The rest of the symphony benefitted from the alertness of the players to Nelsons’ ideas. The second movement funeral march was very slow (below Beethoven’s tempo), but it held solidly throughout, generating powerfully intense feelings of ceremonial grief. (Beethoven’s more moderate pace would feel more noble and restrained.) It is easy to imagine that this is the way Wagner might have conducted it, reaching for maximum intensity (Nelsons is a very good Wagnerian conductor). The movement felt elongated (and might have taxed the patience of the less attentive audience members), but the expressiveness of the playing never flagged (with kudos to the oboe soloist and the double-bass section). The tempo of the scherzo was on the fast side of Beethoven’s, but remained rock steady and appropriately exciting, especially in the virtuosity demanded of the orchestra: We could hear every detail, and the forceful passages were not weighed down with slower tempi. This was particularly true of the horn trio, a true instrumental test that was passed with flying colors and thrilling results. And the finale succeeded in building steadily toward the climactic slow reprise of the “Prometheus” melody, which is the basis for its variations (a dance tune borrowed from Beethoven’s earlier ballet “The Creatures of Prometheus”) in a movement that can easily feel episodic. Overall, this was an “Eroica” that was not to be taken for granted.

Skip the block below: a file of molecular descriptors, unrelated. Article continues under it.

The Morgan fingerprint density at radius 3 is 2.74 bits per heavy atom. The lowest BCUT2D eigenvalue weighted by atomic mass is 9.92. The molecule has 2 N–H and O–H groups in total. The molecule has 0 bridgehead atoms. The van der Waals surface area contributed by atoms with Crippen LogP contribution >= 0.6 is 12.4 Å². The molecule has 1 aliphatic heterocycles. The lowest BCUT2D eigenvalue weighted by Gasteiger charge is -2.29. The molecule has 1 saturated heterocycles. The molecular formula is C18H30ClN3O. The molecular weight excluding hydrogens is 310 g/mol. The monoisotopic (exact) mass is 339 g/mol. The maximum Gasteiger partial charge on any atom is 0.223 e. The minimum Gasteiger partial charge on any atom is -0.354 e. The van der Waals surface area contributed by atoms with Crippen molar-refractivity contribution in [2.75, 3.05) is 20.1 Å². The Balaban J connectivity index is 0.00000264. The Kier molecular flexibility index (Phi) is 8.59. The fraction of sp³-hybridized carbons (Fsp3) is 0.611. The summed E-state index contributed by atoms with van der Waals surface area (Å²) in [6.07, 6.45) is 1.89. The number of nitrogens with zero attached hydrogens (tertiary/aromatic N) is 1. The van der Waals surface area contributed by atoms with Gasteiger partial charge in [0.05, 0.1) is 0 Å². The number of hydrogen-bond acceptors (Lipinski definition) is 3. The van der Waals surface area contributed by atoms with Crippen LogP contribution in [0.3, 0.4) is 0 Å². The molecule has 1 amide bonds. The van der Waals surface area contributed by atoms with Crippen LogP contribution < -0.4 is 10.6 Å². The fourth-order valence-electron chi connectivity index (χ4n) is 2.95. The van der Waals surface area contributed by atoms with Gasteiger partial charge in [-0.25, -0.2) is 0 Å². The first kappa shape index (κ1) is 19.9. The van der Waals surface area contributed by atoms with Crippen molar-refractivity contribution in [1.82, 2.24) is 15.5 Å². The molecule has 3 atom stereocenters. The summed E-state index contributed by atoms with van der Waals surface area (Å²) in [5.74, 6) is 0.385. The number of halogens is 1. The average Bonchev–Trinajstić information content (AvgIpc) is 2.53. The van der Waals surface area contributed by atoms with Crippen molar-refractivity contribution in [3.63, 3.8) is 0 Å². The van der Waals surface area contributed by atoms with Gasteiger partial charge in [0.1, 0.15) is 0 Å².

The performance of the violin concerto begged for no comparisons. True, Nelsons’ view of this piece is on the muscular side, influenced perhaps by Beethoven’s piano transcription that set a more militaristic tone, with added extra bits for the timpani (as I noted in an earlier review of his performance at Symphony Hall with Christian Tetzlaff). The violin concerto really has two faces, lyrical and quasi-military; most performances can tilt toward the former. During late classicism, these two moods were not mutually exclusive; Haydn very often blended them in his London symphonies (e.g., no. 100, the “Military”). The concerto starts with four quiet timpani strokes, setting in motion another work in which pulsation and momentum will play an important—though less conspicuous—role. In a concerto, the soloist has to have wiggle room to put a personal stamp on the performance. But it is fair to describe this work as a “symphonic” rather than a “virtuosic” concerto. The large-scale formal architecture must cohere while at the same time providing the soloist a chance to add sparkle and color. Lyricism is key here: The violin needs to sing, and I know of no player who excels at this quality more than Gil Shaham. The opening themes stated by the orchestra have a folk-like simplicity; when they return as violin solos in the highest register of the instrument, their full lyrical character is revealed. Despite energetic passages that ornament and elaborate these tunes, that singing quality continues to play the key role throughout, especially toward the end of the development section, where the idealistic tone of the melodic material turns tragic. At this point, I hear a reference to Orfeo’s aria “Che faro senza Euridice” from Gluck’s eponymous opera, especially the five-note motive setting the name “Euridice”; this aria was so well known at the time that it is difficult to imagine that Beethoven was not using it consciously, and how appropriate it seems. Orfeo was the most gifted and magical singer of mythology; Beethoven’s violin seems to aspire to the same state. We also know from Beethoven’s biography that he, too, was seeking his own Euridice, also in vain (at least until he met his “Immortal Beloved”). Whether a coincidence or not, these passages at the very center of the movement offer an emotional key to the work, one that requires a beautiful “bel canto” style of playing, which was offered in abundance by the soloist.